A firefighter from Chichester has been drafted in to help the flood prevention effort at Whaley Bridge Dam in Derbyshire.
Marvin Smith, West Sussex Fire and Rescue Service’s training planning manager, is based at Worthing fire station where the training and development team works from.
The 50-year-old is also a national resilience flood rescue tactical advisor. One of thirty advisors in the country, his specialist knowledge was called upon over the weekend following the partial collapse of the dam in Derbyshire.
Emergency services have been working around the clock to reduce the water level behind the dam to ease the pressure on the structure.
But with more bad weather forecast for Sunday evening, Marvin and a number of officers from other emergency services across the country were called in to make sure communities were prepared in case it flooded.
Speaking from further down river on Monday afternoon where he has been overseeing powerboat teams from Humberside, West Yorkshire, Lincolnshire and Suffolk, he said: “I left West Sussex at 9.15pm on Saturday evening when I was called in, and I drove up through the night to get there. At the time the weather was looking pretty bleak.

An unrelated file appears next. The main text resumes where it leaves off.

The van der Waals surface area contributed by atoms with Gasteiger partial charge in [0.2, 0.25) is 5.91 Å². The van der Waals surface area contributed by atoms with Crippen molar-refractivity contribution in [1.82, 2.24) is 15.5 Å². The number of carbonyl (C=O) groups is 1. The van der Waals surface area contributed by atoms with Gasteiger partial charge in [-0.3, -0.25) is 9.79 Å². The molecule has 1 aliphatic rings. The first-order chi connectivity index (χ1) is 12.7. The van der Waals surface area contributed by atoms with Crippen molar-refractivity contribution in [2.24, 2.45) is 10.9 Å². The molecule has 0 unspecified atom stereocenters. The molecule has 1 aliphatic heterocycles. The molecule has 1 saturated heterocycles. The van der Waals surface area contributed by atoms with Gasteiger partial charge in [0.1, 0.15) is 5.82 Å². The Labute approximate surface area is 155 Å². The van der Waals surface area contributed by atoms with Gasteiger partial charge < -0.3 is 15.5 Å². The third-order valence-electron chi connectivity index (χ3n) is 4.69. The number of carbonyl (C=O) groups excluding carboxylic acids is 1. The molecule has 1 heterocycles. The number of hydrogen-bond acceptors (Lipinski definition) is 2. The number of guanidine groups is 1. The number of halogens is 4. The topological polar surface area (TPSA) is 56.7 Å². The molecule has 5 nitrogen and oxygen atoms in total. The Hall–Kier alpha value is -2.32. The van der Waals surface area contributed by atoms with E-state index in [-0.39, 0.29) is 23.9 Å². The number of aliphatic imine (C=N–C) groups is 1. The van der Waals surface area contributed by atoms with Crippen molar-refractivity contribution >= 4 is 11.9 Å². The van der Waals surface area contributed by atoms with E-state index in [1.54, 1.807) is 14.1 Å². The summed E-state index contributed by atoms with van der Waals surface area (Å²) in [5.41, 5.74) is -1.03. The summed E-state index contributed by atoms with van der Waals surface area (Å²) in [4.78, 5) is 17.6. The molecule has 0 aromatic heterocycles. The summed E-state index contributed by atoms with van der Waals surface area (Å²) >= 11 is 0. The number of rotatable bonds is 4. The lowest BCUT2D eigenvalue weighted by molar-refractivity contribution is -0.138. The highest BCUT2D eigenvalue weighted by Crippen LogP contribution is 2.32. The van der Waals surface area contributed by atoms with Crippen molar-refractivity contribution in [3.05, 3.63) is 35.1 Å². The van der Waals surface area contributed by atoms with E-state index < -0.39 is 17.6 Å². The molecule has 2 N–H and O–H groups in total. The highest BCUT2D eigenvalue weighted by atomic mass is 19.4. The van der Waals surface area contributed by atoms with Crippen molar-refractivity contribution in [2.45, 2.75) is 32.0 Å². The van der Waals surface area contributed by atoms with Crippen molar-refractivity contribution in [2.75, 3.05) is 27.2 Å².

“They had already taken the decision to evacuate more homes from further down the river from Whaley Bridge, as the risk of flooding was really quite severe.
“If the dam was to go, they needed to have resources in place for flood rescue, and that’s where we come in to provide that support.
“We have been based near Stockport, where the runoff from the dam is, and since arriving we have been working together to ensure plans are in place to support residents if they were to be displaced by flooding. So that’s everything from emergency food supplies to accommodation arrangements for the team, but also problem solving – so if a road was to get cut off by flood water, how would we get from A to B?
“The really good news is that they have made a real impact on reducing the water level in the reservoir, which has been crucial.
“And the rain that was forecast last night didn’t materialise, so we didn’t have that increase in water that was expected.
“There is a degree of frustration from some people who people want to get back into their homes and see this as a bit unnecessary, but equally there are those who do understand that we have to be prepared for all eventualities. Had the dam failed we would need to have the right resources in the right place and ready to go.”
It is likely with less stormy weather forecast over the next couple of days that Marvin will be stood down, although work is expected to continue at the reservoir for a number of days to bring the water level down further.